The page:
Geddes argued with Ferguson that Mrs. Buchtel should not forsake defendant during his struggles with his predilection.
During this discourse Geddes, becoming drunkenly truculent, called Ferguson a big fat Indian brother-in-law; also a son-of-a-bitch. Somewhat paralogically Geddes, whose epithets had been directed toward Ferguson, pushed defendant's face into the dirt. Shortly thereafter, and apparently without provocation, Geddes attacked Ferguson, who retaliated, knocking Geddes down. When Geddes again advanced, Ferguson knocked him down a second time. Geddes called upon defendant for help. Defendant then grabbed Ferguson, who shoved defendant and knocked him down.
This was followed by a third encounter between Geddes and Ferguson and again Ferguson knocked Geddes down. Defendant then made another attempt, struggling with Ferguson and was again worsted. This terminated with first fighting, although shortly thereafter Geddes threatened Ferguson with a metal object (which may have been a wrench later found in Geddes' car). Ferguson's warning dissuaded Geddes.
Meanwhile defendant had gone into the house. The evidence is unclear but Mrs. Buchtel had apparently preceded him and may have put in a phone call to the sheriff's office for help to stop the fighting.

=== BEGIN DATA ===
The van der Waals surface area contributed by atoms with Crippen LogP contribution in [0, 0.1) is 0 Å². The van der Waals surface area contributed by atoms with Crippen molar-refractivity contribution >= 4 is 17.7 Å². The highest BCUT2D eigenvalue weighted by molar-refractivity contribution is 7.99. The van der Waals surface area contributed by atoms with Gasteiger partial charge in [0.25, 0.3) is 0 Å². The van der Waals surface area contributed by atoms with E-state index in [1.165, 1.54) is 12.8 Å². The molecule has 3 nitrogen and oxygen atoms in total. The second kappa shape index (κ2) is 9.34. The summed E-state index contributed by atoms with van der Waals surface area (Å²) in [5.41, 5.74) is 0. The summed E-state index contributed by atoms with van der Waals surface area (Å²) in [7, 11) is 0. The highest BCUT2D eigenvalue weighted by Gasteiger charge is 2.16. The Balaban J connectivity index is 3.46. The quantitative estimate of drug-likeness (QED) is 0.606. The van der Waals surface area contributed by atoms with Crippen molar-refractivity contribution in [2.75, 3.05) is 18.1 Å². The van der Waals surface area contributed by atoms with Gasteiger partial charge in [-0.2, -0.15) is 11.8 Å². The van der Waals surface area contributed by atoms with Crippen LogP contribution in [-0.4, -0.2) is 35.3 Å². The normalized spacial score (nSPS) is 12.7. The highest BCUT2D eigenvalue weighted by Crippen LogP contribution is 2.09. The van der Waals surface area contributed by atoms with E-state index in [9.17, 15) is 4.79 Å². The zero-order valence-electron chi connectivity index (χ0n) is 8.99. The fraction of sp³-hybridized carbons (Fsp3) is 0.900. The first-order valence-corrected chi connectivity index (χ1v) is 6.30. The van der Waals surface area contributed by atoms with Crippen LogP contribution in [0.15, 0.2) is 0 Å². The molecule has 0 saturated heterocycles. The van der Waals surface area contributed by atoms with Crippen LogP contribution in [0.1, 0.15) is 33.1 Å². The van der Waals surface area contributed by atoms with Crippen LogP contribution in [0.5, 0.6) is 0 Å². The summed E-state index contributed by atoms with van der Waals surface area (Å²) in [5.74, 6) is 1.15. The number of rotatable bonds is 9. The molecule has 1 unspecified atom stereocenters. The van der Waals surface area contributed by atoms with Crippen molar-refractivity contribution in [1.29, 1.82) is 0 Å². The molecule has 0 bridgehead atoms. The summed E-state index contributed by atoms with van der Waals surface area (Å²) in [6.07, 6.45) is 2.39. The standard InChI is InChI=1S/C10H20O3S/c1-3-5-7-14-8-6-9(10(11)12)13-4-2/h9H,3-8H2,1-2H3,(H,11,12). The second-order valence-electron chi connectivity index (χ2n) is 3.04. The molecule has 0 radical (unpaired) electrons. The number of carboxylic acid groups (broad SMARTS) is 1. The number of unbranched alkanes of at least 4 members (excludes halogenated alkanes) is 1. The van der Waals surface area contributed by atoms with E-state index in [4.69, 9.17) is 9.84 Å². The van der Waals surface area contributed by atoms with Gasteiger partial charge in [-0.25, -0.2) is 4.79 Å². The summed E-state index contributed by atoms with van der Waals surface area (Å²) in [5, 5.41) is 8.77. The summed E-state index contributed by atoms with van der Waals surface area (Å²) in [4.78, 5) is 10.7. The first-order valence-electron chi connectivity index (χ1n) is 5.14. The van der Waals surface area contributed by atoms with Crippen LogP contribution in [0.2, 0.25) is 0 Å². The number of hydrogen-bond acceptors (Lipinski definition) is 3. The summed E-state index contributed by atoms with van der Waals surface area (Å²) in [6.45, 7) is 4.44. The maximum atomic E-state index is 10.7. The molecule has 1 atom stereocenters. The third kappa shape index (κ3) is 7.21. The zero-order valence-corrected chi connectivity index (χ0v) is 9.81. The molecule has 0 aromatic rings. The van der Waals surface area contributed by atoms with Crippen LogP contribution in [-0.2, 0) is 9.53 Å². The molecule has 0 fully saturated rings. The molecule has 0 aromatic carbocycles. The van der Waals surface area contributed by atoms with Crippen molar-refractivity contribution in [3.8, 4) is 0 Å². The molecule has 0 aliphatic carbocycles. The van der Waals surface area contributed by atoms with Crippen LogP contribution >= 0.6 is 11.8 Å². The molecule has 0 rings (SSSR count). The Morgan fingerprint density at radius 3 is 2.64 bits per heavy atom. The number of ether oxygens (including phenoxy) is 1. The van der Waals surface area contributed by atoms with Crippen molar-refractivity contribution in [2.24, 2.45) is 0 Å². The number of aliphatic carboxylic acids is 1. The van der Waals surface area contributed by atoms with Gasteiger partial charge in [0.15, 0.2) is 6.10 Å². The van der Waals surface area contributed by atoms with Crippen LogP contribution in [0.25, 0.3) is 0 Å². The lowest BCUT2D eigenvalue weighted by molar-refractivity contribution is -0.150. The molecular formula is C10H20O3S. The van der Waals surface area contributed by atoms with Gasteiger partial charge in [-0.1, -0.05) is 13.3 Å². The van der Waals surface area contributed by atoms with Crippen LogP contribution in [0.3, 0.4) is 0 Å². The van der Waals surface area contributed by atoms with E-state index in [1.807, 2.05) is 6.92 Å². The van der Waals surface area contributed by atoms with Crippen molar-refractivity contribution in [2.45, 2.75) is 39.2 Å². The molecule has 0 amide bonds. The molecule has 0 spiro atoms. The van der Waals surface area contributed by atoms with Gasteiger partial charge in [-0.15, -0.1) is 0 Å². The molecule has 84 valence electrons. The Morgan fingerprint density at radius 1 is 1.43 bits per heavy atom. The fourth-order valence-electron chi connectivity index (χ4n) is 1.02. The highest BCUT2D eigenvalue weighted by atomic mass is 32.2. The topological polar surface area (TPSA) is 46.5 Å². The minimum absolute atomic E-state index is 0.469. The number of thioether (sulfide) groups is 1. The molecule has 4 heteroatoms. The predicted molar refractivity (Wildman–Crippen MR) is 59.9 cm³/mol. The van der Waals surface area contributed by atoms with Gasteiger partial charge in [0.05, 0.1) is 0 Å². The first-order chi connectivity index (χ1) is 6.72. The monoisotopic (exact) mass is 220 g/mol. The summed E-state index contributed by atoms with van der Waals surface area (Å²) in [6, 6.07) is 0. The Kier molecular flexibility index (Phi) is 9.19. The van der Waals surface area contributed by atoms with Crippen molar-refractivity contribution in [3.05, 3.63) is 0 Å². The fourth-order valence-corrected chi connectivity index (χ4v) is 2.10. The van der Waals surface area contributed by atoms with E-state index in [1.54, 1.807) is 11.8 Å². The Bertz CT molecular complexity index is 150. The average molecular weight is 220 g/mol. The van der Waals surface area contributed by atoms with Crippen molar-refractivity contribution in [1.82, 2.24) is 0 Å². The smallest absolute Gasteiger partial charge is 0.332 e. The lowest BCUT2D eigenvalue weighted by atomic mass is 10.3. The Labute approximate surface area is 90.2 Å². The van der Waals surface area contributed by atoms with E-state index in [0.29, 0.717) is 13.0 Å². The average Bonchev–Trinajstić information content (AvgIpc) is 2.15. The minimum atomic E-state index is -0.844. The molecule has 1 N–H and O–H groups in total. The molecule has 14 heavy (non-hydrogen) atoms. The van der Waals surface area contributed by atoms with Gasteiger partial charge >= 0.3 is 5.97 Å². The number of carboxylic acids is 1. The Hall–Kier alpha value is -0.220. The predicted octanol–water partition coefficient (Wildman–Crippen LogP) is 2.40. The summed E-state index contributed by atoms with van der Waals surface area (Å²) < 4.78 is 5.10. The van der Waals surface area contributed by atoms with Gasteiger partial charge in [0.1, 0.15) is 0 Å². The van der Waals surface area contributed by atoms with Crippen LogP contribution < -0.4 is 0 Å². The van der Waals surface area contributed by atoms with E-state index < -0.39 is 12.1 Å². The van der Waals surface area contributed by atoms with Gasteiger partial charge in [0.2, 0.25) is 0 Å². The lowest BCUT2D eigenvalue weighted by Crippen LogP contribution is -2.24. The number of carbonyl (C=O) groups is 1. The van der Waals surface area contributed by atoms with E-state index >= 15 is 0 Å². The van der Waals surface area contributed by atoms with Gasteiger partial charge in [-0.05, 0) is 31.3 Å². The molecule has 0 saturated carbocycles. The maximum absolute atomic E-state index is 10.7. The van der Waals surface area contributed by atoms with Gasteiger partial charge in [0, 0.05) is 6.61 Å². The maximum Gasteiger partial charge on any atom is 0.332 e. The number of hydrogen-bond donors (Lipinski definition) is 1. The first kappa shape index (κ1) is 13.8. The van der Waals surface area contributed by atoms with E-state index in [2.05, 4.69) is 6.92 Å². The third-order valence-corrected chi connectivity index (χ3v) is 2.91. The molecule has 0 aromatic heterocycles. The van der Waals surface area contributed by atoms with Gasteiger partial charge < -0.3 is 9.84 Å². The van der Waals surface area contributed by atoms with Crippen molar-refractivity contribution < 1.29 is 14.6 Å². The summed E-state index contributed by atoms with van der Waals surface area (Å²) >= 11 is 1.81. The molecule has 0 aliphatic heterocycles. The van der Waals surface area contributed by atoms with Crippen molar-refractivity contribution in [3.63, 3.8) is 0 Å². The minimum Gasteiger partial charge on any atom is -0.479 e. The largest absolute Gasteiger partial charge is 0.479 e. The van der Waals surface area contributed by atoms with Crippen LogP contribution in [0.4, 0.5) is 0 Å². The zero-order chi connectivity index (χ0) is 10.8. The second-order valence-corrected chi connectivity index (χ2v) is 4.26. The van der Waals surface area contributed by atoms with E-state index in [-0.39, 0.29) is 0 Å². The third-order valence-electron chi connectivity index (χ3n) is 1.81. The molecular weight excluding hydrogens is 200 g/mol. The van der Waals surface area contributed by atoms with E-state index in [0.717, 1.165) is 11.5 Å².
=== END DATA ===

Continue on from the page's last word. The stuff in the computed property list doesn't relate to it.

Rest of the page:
As to the events thus far recited, there is little conflict in the evidence, although the statement given is based principally upon the testimony of Ferguson supplemented by the alcoholic-dimmed recollection of Mrs. Buchtel.
The accounts sharply diverge as to what happened next. Ferguson testified that as he was standing at a point which he indicated as being just east of the Geddes car, defendant ‘came off the porch’ carring a shotgun. Ferguson's detailed account of the shooting would justify the jury's belief that defendant fired two shots, one of which struck Geddes in the right leg with its full force and caused his death, and the other of which, although a near miss, wounded Ferguson in the left thigh. Ferguson's testimony would have justified the jury's belief that the shot which killed Geddes had been intended for Ferguson. Ferguson testified he then ran toward defendant, wrestled with him for the gun and succeeded in controlling it so he was able to pump the gun to insure its chamber was empty. He then left the scene without having noticed that Geddes had been hit and was bleeding to death.